To do this, you must understand the industry and the ‘norm” of the marketplace. Then create a plan that lets that marketplace know you have arrived with a plan that helps them. A properly articulated mission statement is the key.
Simply stated, understanding your market is important, and only eclipsed by the importance of your target market understanding you!
Whether pitching to investors or a marketplace, articulation is the most underrated skill I know of, and in the pursuit of business success, innovation, execution and articulation (pitching) should be left to the experts.
When it comes to developing a “go to market” campaign, the same objectives apply as building the initial business plan.
Questions must be asked and answered in the marketing materials. What is the purpose? Does it speak to an audience that you believe is its target market? Will this audience understand your product? Is it an existing business that includes a strategic plan for future growth? A plan for a start-up should include growth for the future.
A plan for growth in an existing business should have the same strategic approach with projections and hard data that will attract investment.
Building a business plan is similar to putting together a puzzle. All the pieces must fit. Trying to put people in places that don’t fit, will be result in a colossal waste a of time & money.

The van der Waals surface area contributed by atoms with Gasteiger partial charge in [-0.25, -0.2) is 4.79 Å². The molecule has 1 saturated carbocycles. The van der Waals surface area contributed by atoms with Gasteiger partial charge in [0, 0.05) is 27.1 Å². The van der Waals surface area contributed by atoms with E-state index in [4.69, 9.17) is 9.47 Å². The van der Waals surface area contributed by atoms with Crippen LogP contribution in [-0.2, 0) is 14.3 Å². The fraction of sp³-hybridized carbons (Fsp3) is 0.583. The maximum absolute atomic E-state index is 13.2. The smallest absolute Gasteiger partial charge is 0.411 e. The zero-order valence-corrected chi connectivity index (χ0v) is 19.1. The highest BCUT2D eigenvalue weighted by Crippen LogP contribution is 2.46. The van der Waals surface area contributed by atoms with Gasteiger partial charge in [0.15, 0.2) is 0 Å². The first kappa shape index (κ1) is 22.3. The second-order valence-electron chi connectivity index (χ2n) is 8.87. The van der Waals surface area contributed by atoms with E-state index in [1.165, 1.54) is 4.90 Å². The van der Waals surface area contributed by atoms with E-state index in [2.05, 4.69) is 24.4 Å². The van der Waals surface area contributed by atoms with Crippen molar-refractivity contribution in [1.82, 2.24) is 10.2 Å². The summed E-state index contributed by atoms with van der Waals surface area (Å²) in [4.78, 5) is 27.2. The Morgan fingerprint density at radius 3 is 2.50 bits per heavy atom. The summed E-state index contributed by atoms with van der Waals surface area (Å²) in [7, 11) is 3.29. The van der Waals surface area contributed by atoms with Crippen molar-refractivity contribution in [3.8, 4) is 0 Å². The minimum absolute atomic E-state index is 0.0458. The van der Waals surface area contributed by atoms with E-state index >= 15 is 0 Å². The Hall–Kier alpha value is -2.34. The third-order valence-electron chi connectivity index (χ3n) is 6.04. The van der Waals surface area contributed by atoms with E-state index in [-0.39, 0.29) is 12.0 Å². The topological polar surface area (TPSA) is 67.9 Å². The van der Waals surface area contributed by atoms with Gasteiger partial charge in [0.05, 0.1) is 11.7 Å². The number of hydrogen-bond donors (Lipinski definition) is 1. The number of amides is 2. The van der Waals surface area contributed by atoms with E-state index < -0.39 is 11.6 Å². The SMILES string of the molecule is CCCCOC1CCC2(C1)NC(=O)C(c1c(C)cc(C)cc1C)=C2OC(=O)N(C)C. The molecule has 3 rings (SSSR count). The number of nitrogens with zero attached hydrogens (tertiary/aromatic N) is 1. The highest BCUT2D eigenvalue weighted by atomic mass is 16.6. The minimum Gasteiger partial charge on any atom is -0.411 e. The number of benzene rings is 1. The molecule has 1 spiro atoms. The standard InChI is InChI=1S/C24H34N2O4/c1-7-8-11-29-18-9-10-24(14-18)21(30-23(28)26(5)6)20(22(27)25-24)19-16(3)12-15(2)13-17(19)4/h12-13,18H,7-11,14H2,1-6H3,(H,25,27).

AUTUS Advisory Partners is uniquely qualified to assist in crafting a comprehensive business plan that would address the requirements of investors by identifying and developing the foundational elements whether IT, marketing, distribution, financial management or even personnel recruitment that tie into the company’s financial plan and forecasts.
Not only can AUTUS develop and write the plan, assist in building realistic financial models that incorporate the use of new capital but also address the practical issues associated with building a business.
Always remember, the mission of getting a business on a successful path must become a purpose even greater than yourself in order for both to be succeed.
About Me – I am an entrepreneur that has created and developed several global businesses (including the iComTrader Int'l Group and iComTrader.com). I now spend most of my time as an independent consultant for startups and early stage ventures as well as engage as a retained independent operating partner for VC/PE at my VENATURES LTD (www.venatures.com) and as chief development officer, business architect, advisory board chair and investment officer for AUTUS Advisory Partners (www.autuspartners.com).
Let me know if you need me to be your "hired gun".
E Mail me to firstname.lastname@example.org
Follow me on Twitter - @jamesavena
"Capital isn't so important in business. Experience isn't so important. You can get both these things. What is important is ideas. If you have ideas, you have the main asset you need, and there isn't any limit to what you can do with your business and your life." — Harvey Firestone